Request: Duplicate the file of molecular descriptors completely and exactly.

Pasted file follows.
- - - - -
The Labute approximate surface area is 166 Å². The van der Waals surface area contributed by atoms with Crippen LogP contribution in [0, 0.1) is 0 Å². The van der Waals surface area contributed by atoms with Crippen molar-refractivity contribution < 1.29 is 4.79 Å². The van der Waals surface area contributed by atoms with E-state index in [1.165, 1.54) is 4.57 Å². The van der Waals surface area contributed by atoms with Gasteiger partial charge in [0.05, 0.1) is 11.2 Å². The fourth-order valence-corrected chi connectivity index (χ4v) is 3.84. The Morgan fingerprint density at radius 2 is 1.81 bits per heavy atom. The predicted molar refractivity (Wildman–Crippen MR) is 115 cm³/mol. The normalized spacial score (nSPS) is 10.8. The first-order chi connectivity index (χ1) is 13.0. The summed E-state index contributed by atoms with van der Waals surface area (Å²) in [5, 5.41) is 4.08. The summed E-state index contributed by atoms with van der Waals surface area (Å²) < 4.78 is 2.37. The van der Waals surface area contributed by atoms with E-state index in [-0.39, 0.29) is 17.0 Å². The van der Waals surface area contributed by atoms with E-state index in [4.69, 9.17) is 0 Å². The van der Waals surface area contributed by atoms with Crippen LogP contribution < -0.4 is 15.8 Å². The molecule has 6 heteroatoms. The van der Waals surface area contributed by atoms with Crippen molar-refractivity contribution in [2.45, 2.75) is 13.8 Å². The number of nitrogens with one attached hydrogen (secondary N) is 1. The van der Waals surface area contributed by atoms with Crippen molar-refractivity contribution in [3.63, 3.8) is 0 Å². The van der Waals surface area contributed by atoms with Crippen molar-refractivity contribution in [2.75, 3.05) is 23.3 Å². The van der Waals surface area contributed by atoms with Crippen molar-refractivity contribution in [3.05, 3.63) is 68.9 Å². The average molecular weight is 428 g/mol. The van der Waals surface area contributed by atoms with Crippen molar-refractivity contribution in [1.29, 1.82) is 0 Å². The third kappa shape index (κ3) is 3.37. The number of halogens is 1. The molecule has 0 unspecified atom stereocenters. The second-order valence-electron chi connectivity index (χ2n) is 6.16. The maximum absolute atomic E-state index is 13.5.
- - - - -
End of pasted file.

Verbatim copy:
The Labute approximate surface area is 166 Å². The van der Waals surface area contributed by atoms with Crippen LogP contribution in [0, 0.1) is 0 Å². The van der Waals surface area contributed by atoms with Crippen molar-refractivity contribution < 1.29 is 4.79 Å². The van der Waals surface area contributed by atoms with E-state index in [1.165, 1.54) is 4.57 Å². The van der Waals surface area contributed by atoms with Gasteiger partial charge in [0.05, 0.1) is 11.2 Å². The fourth-order valence-corrected chi connectivity index (χ4v) is 3.84. The Morgan fingerprint density at radius 2 is 1.81 bits per heavy atom. The predicted molar refractivity (Wildman–Crippen MR) is 115 cm³/mol. The normalized spacial score (nSPS) is 10.8. The first-order chi connectivity index (χ1) is 13.0. The summed E-state index contributed by atoms with van der Waals surface area (Å²) in [5, 5.41) is 4.08. The summed E-state index contributed by atoms with van der Waals surface area (Å²) < 4.78 is 2.37. The van der Waals surface area contributed by atoms with E-state index in [-0.39, 0.29) is 17.0 Å². The van der Waals surface area contributed by atoms with E-state index in [4.69, 9.17) is 0 Å². The van der Waals surface area contributed by atoms with Crippen LogP contribution < -0.4 is 15.8 Å². The molecule has 6 heteroatoms. The van der Waals surface area contributed by atoms with Crippen molar-refractivity contribution in [2.45, 2.75) is 13.8 Å². The number of nitrogens with one attached hydrogen (secondary N) is 1. The van der Waals surface area contributed by atoms with Crippen molar-refractivity contribution in [3.63, 3.8) is 0 Å². The van der Waals surface area contributed by atoms with Crippen molar-refractivity contribution in [2.75, 3.05) is 23.3 Å². The van der Waals surface area contributed by atoms with Crippen molar-refractivity contribution in [3.05, 3.63) is 68.9 Å². The average molecular weight is 428 g/mol. The van der Waals surface area contributed by atoms with Crippen molar-refractivity contribution in [1.29, 1.82) is 0 Å². The third kappa shape index (κ3) is 3.37. The number of halogens is 1. The molecule has 0 unspecified atom stereocenters. The second-order valence-electron chi connectivity index (χ2n) is 6.16. The maximum absolute atomic E-state index is 13.5.